When I talk about “gamification”, I’m usually talking about exploiting the principles of playing games to encourage or support people with health activities – offering rewards for meeting milestones for example, or fostering friendly competition by ‘playing against’ friends to see who can exercise the most or lose the most weight. A somewhat different, but in my opinion particularly cool (1), use of games is to exploit their structure as an analogy for challenges in the real world. One of the most interesting examples of this is when the analogy demonstrates how the ‘rules’ of the game can favour – or discriminate – certain players.
A fairly famous (to internet folk anyway) example is this post which uses computer games as an analogy to explain the implicit and sometimes explicit advantages that straight white men have in everyday life. The key here is the message that men aren’t immune to playing the game – they have to master skills, overcome challenges and battle for the win like everybody else – but that they are doing this on the ‘lowest difficulty setting’, while stigmatised groups face extra barriers or receive more meagre rewards for their efforts. Similarly, the game “Black & Whites”, created by some psychologists back in 1970, is essentially Monopoly but with players asked to choose whether to play as Whites (start with more money, can buy property anywhere) or Blacks (start with less money and limited opportunities to buy).
But do these games actually change peoples’ perceptions? I don’t think there’s been much research, but there was a neat study in 2009 which asked participants to imagine an alien planet where the aliens faced challenges similar to those of gay people in our society. The authors report that the game helped “inter group perspective taking” – ie. It could put the participants in the shoes of marginalised groups and help them empathise with their experiences. Ever since reading this I’ve been playing around in my head with how to make a similar game about mental health stigma – answers on a postcard please (or in the comments, obv,)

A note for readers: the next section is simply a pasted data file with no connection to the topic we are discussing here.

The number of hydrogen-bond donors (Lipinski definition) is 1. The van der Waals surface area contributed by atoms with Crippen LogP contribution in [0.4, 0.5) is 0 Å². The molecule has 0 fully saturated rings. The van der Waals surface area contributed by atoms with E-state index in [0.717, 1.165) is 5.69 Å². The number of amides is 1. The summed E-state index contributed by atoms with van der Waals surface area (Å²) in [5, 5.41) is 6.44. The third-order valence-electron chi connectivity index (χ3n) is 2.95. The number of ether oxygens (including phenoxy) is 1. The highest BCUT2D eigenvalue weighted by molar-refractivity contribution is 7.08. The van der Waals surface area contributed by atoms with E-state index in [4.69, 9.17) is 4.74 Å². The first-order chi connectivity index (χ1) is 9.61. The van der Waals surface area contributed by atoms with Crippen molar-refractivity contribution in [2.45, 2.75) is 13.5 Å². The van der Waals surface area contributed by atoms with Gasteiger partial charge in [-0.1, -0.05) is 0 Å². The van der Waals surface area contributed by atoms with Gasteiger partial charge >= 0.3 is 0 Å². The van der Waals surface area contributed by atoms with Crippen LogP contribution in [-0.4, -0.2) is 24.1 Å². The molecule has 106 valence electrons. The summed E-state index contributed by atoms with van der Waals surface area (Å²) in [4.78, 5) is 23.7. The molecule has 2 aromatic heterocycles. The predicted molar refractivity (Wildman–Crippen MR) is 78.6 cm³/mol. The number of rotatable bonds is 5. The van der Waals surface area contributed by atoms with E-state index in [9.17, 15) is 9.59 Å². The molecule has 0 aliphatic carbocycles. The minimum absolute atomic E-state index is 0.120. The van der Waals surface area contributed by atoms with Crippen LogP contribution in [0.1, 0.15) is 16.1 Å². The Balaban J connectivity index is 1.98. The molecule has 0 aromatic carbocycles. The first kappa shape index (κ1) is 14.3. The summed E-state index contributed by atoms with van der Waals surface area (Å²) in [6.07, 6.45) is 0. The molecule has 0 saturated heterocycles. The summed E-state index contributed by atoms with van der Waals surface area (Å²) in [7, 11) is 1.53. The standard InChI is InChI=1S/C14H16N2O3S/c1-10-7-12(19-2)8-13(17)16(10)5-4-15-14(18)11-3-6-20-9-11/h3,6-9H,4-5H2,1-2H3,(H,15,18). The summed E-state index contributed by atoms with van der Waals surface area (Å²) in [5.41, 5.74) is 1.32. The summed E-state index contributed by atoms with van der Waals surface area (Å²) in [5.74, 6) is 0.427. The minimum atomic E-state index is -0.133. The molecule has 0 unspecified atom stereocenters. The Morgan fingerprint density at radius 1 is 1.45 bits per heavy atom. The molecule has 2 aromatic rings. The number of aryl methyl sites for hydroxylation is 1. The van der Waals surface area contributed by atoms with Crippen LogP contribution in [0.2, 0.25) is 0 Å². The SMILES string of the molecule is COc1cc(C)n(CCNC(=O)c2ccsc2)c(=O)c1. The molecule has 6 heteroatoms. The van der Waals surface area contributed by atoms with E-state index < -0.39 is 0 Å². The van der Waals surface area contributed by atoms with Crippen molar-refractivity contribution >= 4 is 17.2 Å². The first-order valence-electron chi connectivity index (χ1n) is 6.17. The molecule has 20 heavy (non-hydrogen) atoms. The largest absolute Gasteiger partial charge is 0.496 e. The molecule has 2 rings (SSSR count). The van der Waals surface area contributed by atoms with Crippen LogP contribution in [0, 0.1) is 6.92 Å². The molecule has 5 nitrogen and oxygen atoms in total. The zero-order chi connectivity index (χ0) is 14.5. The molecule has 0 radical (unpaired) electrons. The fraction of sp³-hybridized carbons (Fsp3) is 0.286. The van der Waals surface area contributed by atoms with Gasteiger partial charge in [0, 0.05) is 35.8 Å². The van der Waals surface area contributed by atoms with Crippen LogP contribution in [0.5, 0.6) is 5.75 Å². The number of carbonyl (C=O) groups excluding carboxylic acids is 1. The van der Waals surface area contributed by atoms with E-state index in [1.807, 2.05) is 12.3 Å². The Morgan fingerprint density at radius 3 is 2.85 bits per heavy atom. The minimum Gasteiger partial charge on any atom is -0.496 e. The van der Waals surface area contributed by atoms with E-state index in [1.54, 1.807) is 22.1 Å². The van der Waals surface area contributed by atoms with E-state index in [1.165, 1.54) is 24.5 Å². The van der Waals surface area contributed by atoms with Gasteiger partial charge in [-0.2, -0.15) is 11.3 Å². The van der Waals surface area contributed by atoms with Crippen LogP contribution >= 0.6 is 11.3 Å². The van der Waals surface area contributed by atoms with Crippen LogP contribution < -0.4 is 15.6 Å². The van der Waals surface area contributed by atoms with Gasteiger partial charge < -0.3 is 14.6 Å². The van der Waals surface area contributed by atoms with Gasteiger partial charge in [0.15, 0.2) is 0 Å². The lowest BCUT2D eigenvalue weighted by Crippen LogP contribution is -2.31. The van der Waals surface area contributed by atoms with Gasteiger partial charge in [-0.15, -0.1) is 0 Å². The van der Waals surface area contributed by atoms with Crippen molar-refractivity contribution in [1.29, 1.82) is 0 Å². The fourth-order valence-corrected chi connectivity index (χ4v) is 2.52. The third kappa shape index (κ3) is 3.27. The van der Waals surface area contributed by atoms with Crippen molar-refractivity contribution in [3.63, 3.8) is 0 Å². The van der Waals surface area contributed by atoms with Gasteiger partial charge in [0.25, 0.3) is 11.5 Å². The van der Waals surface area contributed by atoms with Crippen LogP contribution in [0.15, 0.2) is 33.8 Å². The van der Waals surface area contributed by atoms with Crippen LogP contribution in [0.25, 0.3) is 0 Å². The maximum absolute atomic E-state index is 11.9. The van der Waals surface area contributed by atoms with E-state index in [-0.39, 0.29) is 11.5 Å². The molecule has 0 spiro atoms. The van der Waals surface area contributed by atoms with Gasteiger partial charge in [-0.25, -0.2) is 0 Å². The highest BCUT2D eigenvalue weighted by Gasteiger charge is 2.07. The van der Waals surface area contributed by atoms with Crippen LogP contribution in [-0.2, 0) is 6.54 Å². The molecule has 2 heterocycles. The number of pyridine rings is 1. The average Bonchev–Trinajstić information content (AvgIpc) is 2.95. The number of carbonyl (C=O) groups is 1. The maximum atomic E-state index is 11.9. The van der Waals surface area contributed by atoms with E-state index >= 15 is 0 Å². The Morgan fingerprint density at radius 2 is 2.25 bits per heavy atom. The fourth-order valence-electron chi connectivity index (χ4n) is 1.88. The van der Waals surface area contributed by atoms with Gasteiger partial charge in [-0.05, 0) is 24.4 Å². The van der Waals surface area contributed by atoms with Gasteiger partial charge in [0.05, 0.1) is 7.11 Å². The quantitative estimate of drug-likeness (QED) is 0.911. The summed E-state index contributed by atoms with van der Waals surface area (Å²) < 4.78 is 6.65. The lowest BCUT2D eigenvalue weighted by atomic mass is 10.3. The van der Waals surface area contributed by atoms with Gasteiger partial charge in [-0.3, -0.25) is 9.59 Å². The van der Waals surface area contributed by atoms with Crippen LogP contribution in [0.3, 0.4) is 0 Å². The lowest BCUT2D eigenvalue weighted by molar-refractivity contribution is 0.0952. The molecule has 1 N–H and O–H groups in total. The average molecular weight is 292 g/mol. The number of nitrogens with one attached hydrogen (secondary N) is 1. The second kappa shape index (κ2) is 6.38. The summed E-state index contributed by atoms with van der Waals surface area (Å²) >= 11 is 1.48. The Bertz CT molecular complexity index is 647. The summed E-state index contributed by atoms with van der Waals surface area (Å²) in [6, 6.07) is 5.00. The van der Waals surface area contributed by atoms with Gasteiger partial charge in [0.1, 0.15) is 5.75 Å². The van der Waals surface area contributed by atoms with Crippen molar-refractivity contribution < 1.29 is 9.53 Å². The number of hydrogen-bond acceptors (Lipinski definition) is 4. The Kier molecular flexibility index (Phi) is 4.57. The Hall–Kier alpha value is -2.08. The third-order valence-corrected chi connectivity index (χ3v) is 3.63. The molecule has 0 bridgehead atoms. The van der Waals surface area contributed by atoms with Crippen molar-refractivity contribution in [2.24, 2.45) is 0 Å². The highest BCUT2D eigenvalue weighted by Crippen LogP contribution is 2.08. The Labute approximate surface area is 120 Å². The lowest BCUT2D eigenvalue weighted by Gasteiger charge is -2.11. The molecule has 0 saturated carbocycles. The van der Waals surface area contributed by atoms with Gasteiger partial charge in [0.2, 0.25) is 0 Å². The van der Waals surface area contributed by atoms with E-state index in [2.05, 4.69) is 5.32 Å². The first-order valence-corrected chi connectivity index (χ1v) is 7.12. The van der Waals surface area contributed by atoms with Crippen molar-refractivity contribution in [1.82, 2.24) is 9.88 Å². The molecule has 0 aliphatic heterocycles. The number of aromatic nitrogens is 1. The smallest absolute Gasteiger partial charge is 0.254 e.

The idea of using games to educate is nothing new of course. Did you know for example that the original game that inspired Monopoly, the Landlord’s Game, was intended to demonstrate the unfairness of the property system, which favoured landlords and ruined tenants? An unfortunate lesson there perhaps, that the version of the game that took off was the one where you ‘win’ by taking everything over. I’m still waiting with bated breath for Monopoly 2: The Housing Bubble, where you have to sell off your buy-to-lets at cut price and the game ends with a generation of frustrated renters storming the Bank of England. It has “massive hit” all over it, that one.
P.S. On the whole game-as-analogy front, but about life for us all, there’s this adorable post by Oliver Emberton on how life is an RPG, where you have to manage your energy levels, find the right combinations of skills, and master mini-games (like finding a partner). It argues that fundamentally life is about time management: spending your precious time resource wisely and investing it in things you want (2). My personal favourite part is the comment “The first 15 years or so of life are just tutorial missions, which suck. There’s no way to skip these.”
(1) Apologies for the research jargon.
(2) To experience this lesson in acoustic form, check out the wonderful Time Trades by Jeffrey Lewis. “Time is gonna take so much away/But there’s a way that time can offer you a trade…”